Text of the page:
Rock jumbles

You can’t see them in this picture, but I just descended down this massive rock jumble using switchback after switchback. So far the Cascades are full of both: switchbacks and rock jumbles. Also the climbs and descents are steeper and more often.


Mountain stream crossing

So as I was walking down to this stream I was analyzing how to cross it. It had been written on my maps that this crossing could be dangerous. So I was thinking… Was there a bridge? No. Should I wade? No, there looks to be rocks and logs. Should I use rocks? No, because the two logs look like the way to cross. So I very slowly and carefully crossed on bending and flexing logs as the stream flowed beneath me. What I didn’t notice is that after the logs I had to cross a washout by climbing down six feet on slippery wet rocks, cross a small tributary of the stream and climb back up to the trail. I think this latter obstacle was harder to cross.



Today seemed to have a few more obstacles than normal. First there were multiple groups of multiple trees. Some you climb over others you crawl under. Later there was a enormous tree across the trail that I had to climb up then get over and climb back down to the trail. This blowdown was so memorable that other hikers I met earlier in the day remarked about it.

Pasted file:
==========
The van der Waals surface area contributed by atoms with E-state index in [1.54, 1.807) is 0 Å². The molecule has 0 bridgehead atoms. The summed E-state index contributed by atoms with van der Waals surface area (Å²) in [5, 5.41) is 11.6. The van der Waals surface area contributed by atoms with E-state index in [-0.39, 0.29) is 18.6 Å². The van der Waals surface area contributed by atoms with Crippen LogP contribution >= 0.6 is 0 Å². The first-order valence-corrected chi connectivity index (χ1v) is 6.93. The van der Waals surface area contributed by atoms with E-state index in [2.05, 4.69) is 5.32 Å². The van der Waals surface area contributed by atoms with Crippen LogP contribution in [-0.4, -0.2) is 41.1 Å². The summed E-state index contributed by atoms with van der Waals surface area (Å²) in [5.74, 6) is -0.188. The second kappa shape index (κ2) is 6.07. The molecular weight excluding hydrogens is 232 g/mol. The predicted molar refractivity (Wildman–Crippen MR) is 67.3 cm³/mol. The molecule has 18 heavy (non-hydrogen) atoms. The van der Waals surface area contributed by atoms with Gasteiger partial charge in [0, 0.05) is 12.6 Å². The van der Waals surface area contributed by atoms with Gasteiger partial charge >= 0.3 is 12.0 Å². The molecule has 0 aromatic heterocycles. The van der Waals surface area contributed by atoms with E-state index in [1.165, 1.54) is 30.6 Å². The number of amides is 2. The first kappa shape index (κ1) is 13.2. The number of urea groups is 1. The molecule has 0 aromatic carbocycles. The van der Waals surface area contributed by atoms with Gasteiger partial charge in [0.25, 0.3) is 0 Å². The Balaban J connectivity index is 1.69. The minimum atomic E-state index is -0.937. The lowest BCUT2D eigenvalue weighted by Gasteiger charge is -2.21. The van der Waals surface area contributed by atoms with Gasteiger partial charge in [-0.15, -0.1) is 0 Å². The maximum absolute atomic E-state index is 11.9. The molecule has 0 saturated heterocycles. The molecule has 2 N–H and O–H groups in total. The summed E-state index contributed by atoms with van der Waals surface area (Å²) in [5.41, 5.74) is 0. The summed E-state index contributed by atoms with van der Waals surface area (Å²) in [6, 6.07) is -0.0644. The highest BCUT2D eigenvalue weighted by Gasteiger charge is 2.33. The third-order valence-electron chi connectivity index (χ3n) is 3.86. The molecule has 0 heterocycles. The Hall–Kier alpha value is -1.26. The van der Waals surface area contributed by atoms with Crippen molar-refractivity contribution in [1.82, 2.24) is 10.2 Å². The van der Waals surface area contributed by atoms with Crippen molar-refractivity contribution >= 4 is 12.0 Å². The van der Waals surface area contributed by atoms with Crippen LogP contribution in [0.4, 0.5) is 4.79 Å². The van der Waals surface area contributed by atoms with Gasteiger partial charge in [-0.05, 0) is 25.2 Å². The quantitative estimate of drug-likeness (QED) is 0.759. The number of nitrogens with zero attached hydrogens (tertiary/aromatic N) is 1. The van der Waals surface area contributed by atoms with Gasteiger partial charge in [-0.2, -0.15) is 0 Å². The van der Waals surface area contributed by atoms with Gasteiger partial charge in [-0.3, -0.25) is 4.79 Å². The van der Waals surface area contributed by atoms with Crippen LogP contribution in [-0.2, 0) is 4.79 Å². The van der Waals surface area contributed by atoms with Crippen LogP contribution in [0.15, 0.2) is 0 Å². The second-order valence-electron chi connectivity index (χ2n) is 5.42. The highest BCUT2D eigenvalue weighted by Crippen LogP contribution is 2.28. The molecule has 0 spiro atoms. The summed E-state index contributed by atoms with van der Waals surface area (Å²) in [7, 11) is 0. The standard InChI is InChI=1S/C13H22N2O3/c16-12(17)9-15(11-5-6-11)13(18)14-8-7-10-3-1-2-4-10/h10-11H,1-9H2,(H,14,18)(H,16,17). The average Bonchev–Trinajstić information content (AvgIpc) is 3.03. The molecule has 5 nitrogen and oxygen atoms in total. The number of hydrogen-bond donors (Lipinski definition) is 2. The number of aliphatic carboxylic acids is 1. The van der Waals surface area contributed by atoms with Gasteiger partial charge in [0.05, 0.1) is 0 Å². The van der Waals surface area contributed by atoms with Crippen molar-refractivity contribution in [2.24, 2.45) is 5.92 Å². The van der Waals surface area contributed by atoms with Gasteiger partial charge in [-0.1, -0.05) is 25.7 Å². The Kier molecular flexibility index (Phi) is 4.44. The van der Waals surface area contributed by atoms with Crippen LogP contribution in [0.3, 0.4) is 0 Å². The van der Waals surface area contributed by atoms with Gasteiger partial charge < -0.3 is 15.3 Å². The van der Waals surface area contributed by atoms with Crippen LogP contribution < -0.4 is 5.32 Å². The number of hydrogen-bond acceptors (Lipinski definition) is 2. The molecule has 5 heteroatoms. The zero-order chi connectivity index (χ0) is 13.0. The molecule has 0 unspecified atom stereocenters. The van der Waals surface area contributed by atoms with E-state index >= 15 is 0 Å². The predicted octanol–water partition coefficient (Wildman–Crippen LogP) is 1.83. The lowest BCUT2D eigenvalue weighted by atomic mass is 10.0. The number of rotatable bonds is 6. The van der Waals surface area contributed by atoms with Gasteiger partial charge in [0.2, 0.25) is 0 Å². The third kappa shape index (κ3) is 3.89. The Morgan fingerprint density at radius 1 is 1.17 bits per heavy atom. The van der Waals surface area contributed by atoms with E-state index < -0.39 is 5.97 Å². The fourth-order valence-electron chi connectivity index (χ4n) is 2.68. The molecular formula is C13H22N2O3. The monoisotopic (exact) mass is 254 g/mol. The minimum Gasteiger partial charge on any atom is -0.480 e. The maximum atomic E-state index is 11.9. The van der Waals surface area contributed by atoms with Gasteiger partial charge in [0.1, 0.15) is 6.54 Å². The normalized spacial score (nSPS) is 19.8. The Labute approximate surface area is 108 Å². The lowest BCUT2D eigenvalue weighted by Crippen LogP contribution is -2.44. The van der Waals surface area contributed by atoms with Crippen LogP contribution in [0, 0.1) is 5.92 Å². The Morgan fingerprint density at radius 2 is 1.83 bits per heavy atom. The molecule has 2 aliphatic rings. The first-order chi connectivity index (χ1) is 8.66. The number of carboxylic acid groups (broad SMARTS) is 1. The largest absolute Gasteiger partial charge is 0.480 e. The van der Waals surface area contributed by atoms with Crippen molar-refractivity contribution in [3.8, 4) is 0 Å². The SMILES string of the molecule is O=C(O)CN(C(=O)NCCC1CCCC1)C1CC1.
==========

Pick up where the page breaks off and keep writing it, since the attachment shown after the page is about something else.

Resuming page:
This was the deepest washout so far. I really appreciated some earlier hiker or trail maintenance crew member putting the logs there. My balance is not good so I very carefully crossed using my poles as outriggers on the outermost logs. Whew!


Trail maintenance

Washington especially is a temperate rain forest and everything is green and growing. The trail gets overgrown at times and sometimes it’s even hard to follow. This means that the trail requires work to cut back the overgrowth. There are volunteers who donate their time and energy to do things like that. I’ve seen one or two trail maintenance crews on the trail and I always thank them for their service.